by Mark Gabrish Conlan • Copyright © 2009 by Mark Gabrish Conlan • All rights reserved
I looked for a recent (more or less) DVD and found it in The Bourne Identity — not the 2003 theatrical film starring Matt Damon but an earlier TV miniseries from 1988 with Richard Chamberlain as Bourne, exciting thriller direction by Roger Young and a script by Carol Sobieski that reportedly (I couldn’t tell because I’ve neither read the book nor seen the Damon version) sticks closer to the original novel by Robert Ludlum than the more recent theatrical film. The Bourne Identity stars Richard Chamberlain (“back then it was legally required that Richard Chamberlain be in every mini-series!” Charles joked) as a mysterious man who, when we’re introduced to him, is being fired upon by gunmen whom he can’t get away from because they’re all on a boat sailing off the coast of southern France. He falls off the boat and ultimately floats to the surface, barely alive, where he’s discovered by Geoffrey Washburn (Denholm Elliott), an alcoholic doctor who lost his license when his drunken malpractice killed a patient.
Washburn takes all the bullets out of his body and also extracts, from an implant under the stranger’s skin, a piece of microfilm that contains the name of a Swiss bank and the number for one of its secret accounts. Once he recovers, the stranger travels to Zürich (for an American film, it’s surprising to see the umlaut where it belongs!) to access the account and see if he can discover who and what he is — and for the first half of this surprisingly compelling movie the plot seems like Ian Fleming meets Franz Kafka. He shows up at the Carillon du Lac hotel (for a while I misheard the soundtrack and thought they were saying “Carrion du Lac,” which would have been considerably kinkier), where he pretends to have a sprained hand and therefore unable to fill out the registration, so the hotel clerk, who recognizes him, obligingly writes down the name “J. Bourne” and he finally has at least the shard of an identity. He also finds out that just about everyone he meets in the movie is out to kill him, and that he’s able to keep himself alive because the one skill he has — which he preserves by instinct even though he still only has the haziest idea of who and what he is — is to shoot people.
Eventually he gets embroiled with a Canadian economics professor, Marie St. Jacques (Jaclyn Smith), and he takes her hostage when his enemies ambush him in the hall where she’s supposed to give a lecture about international trade. From there the action of the movie moves to Paris and then New York (where a passing shot of the two World Trade Center towers evokes a twinge of emotion), as he discovers that his first name is Jason and fears that he’s really Carlos the terrorist. Carlos — also known as “Carlos the Jackal,” after the assassin in Frederick Forsyth’s book The Day of the Jackal — was a real-life mercenary who was born in Venezuela in 1949 (his original name was Ilich Ramirez Sánchez) and, like Ludlum’s fictional version of him, was considered a terrorist of almost superhuman powers until he was finally apprehended in Sudan in 1994 and extradited to France, where he’s now serving a life sentence for murder. In the movie, Carlos has just assassinated the U.S. ambassador to France and Bourne wonders whether he is Carlos, but in the end he turns out to be David Webb, the son of a close friend of CIA bigwig David Abbott (Donald Moffat), who tapped him for a secret assignment: assuming the identity of a psychopathic ex-agent the CIA had dispatched, he was supposed to travel around the world and take out America’s enemies, posing as a hit man doing this work free-lance, and copy Carlos’s M.O. so closely that the real Carlos would get pissed, come out of hiding, go after Webb/Bourne and thereby enable the CIA either to capture or kill him.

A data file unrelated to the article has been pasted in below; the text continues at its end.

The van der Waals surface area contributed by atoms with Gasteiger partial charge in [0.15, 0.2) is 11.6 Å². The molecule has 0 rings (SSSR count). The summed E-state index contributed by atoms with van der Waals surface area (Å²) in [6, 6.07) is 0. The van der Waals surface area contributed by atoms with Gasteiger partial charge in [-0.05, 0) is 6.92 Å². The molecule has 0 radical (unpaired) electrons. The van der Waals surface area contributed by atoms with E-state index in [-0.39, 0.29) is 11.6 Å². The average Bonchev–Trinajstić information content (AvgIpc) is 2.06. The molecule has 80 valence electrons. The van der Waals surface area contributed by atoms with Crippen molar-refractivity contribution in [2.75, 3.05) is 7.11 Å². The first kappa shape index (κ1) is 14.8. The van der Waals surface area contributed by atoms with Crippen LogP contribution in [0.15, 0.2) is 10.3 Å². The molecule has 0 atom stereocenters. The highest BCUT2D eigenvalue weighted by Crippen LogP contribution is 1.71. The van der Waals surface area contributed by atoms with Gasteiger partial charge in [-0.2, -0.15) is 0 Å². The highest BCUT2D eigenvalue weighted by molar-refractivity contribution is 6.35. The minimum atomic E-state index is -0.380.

The Bourne Identity isn’t a great movie, and it suffers from the miscasting of both Chamberlain (he’s too nice an actor to be credible as a man of mystery — which is not to suggest that Matt Damon was likely any better!) and, even worse, Smith (one would expect that her previous stint as one of Charlie’s original angels would have suited her better for a thriller role than the panicked pouting she falls back on through most of this film), but it’s a well-constructed story (even though it starts to drag in part two, after most of Bourne’s secrets are revealed, and instead of a collaboration between Ian Fleming and Franz Kafka it starts seeming like one between Fleming and Marcel Proust!) and director Young shows a flair for suspense and action far beyond some more prestigious feature-film directors working with more important stars! Interestingly, this film ends with a major shoot-out in which Bourne kills Carlos — definitely a departure from Ludlum’s books, which kept Carlos alive through two sequels and rematched him and Bourne in book three, The Bourne Supremacy — and the feature-film series based on all three of Ludlum’s Bourne novels omits Carlos as a character altogether.